ECCC-Report TR23-184https://eccc.weizmann.ac.il/report/2023/184Comments and Revisions published for TR23-184en-usSun, 26 Nov 2023 10:29:09 +0200
Paper TR23-184
| Towards Stronger Depth Lower Bounds |
Gabriel Bathie,
Ryan Williams
https://eccc.weizmann.ac.il/report/2023/184A fundamental problem in circuit complexity is to find explicit functions that require large depth to compute. When considering the natural DeMorgan basis of $\{\text{OR},\text{AND}\}$, where negations incur no cost, the best known depth lower bounds for an explicit function in NP have the form $(3-o(1))\log_2 n$, established by H{\aa}stad (building on others) in the early 1990s. We make progress on the problem of improving this factor of $3$, in two different ways:
- We consider an ``algorithmic method'' approach to proving stronger depth lower bounds for non-uniform circuits in the DeMorgan basis. We show that slightly faster algorithms (than what is known) for counting the number of satisfying assignments on \emph{subcubic}-size DeMorgan formulas would imply \emph{supercubic}-size DeMorgan formula lower bounds, implying that the depth must be at least $(3+\varepsilon)\log_2 n$ for some $\varepsilon > 0$. For example, if $\#$SAT on formulas of size $n^{2+2\varepsilon}$ can be solved in $2^{n - n^{1-\varepsilon}\log^k n}$ time for some $\varepsilon > 0$ and a sufficiently large constant $k$, then there is a function computable in $2^{O(n)}$ time with a SAT oracle which does not have $n^{3+\varepsilon}$-size formulas. In fact, the $\#$SAT algorithm only has to work on formulas that are a conjunction of $n^{1-\varepsilon}$ subformulas, each of which is $n^{1+3\varepsilon}$ size, in order to obtain the supercubic lower bound. As a proof of concept, we show that our new algorithms-to-lower-bounds connection can be applied to prove new lower bounds for ``hybrid'' DeMorgan formula models which compute interesting functions at their leaves.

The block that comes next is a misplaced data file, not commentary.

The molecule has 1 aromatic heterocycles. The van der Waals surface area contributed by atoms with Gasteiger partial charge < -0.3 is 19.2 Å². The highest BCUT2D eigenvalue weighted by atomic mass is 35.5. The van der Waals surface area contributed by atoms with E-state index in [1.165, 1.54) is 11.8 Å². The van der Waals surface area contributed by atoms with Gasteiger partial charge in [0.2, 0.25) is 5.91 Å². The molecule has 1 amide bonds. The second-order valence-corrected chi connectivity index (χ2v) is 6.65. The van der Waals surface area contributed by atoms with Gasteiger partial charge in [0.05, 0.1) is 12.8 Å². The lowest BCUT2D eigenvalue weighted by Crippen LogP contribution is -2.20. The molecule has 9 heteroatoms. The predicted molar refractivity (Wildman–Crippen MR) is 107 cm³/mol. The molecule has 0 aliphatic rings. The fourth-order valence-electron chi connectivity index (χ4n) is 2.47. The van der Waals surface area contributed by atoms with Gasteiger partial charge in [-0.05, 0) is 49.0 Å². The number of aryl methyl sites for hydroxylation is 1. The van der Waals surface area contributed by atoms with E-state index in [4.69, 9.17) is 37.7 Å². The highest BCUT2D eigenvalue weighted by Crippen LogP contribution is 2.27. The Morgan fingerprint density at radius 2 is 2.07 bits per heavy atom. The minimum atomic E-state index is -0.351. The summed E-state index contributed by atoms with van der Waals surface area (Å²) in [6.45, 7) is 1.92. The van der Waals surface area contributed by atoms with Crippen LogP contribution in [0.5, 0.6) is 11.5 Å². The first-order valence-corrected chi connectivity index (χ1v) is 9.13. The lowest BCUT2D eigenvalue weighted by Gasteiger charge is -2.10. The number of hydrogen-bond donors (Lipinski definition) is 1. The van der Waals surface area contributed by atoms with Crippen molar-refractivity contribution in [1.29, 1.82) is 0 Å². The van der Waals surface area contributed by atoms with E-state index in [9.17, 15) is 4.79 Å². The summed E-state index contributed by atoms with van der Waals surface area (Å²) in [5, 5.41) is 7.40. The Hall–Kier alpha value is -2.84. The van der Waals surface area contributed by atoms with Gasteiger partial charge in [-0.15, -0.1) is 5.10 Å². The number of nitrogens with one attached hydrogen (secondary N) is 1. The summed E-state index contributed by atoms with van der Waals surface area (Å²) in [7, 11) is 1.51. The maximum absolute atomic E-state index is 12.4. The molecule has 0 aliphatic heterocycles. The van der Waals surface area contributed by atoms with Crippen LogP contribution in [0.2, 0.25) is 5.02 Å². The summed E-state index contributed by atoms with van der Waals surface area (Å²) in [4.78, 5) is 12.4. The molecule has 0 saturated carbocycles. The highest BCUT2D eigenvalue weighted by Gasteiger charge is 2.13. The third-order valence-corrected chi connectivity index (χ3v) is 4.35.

- Turning to the ${ \text{NAND} }$ basis, we establish a greater-than-$(3 \log_2 n)$ depth lower bound against \emph{uniform} circuits solving the SAT problem, using an extension of the ``indirect diagonalization'' method for NAND formulas.
Note that circuits over the NAND basis are a special case of circuits over the DeMorgan basis; however, hard functions such as Andreev's function (known to require depth $(3-o(1))\log_2 n$ in the DeMorgan basis) can still be computed with NAND circuits of depth $(3+o(1))\log_2 n$. Our results imply that SAT requires polylogtime-uniform NAND circuits of depth at least $3.603 \log_2 n$.Sun, 26 Nov 2023 10:29:09 +0200https://eccc.weizmann.ac.il/report/2023/184